In an interview Soderbergh gave with Kurt Anderson on Studio 360, Anderson asked him about the possibility of taking a bow from the directing chair after making another two movies, Liberace and The Man From U.N.C.L.E. and Soderbergh told him it was true:
“I just need to step out… When you reach the point where you’re like, ‘If I have to get into another van to do another scout, I’m just going to shoot myself,’ it’s time to let somebody else who’s still excited about getting in the van get in the van. It’s just time.”
Soderbergh had his big breakthrough with Sex, Lies, and Videotape back in 1989, which he wrote and directed, winning him the Palm d’Or at Cannes Film Festival and a nomination for Best Screenplay at the Academy Awards. He has since gone on to direct Erin Brokovich, all three of the Ocean’s Eleven series, and Traffic, which won four Academy Awards, including Best Director. More recently, has directed The Girlfriend Experience (with real-life porn star, Sasha Grey), The Informant!, and the two-part biopic of the life of Ernesto “Che” Guevara.
He has two films that he has finished filming, both coming out this year. Haywire will star Michael Douglas, Ewan McGregor, Antonio Banderas, and the rising star, Channing Tatum. And Contagion will star Matt Damon, Marion Cotillard, Jude Law, and Gwyneth Paltrow, who I am glad to see returning again to the big and small screens after reducing her filming schedule to spend time with her family.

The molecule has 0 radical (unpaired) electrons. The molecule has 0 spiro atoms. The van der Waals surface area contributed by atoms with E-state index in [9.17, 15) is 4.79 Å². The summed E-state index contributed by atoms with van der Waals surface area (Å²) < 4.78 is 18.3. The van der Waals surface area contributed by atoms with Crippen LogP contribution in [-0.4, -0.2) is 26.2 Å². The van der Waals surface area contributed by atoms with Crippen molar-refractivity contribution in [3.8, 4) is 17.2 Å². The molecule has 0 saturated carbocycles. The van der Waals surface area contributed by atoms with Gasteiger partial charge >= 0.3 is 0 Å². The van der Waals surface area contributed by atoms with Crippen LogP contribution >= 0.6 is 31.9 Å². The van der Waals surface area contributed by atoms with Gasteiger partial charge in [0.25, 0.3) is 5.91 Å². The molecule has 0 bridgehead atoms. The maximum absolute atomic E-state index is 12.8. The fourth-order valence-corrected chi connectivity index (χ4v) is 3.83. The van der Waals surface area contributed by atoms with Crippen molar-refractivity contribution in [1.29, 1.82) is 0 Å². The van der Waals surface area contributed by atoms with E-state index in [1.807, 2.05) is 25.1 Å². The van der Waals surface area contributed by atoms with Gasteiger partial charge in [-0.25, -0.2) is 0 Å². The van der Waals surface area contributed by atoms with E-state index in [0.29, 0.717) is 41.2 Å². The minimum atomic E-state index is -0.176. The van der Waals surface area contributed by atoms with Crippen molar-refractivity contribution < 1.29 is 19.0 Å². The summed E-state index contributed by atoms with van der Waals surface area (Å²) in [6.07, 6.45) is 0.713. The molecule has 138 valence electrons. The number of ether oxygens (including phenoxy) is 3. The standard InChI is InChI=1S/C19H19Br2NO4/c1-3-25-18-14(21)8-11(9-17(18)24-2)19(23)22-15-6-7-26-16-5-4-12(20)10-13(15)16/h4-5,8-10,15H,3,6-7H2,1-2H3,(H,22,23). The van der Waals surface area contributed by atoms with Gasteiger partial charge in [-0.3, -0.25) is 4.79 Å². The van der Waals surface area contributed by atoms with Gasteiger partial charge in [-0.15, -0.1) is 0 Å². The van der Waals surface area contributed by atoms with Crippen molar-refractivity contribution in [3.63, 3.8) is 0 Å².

The two forthcoming movies that Anderson mentions, Liberace and The Man From U.N.C.L.E. will star Michael Douglas and George Clooney, respectively. For those unfamiliar with either, the former will be a film about the life of Wladziu Liberace, the famous pianist, played by Douglas. Though little is known of its plot, Matt Damon has been cast as Scott Thorson, Liberace’s alleged boyfriend, 38 years his junior, who tried to sue the pianist for $113 million, so it is likely this will at least make up part of the film. The Man From U.N.C.L.E. was originally a ’60s television show that ran for four seasons on NBC, and features two secret agents, working for international espionage and law-enforcement agency, United Network Command for Law and Enforcement – U.N.C.L.E.
I hasten to add that in the interview with Anderson, Soderbergh doesn’t entirely commit himself fully to this retirement:
“There’s a certain grammar that goes along with making a certain kind of film that I just can’t figure out a way around. The tyranny of narrative is just starting to really wear on me. I’m convinced that there’s some other way of organising images and ideas that can create an emotional response in an audience, but I can’t figure out what it is. I certainly don’t think that I could get somebody to write a cheque to let me go off and take however long it takes to figure it out.”
He talks of the expectations from the higher-ups to reproduce the same kinds of films that he had already done that were successful in the past, and his desire to not do that anymore. So whilst he has said that he will be stepping out of the ring after filming his next two movies, I remain hopeful that this won’t be the end of Steven Soderbergh, that this won’t be the last we see of him. It may be wishful thinking, but I think he may take some time away from filmmaking to try and find that new way of organising images and ideas, and if and when he does, he will return and bring with him a film greater than any he’s done before.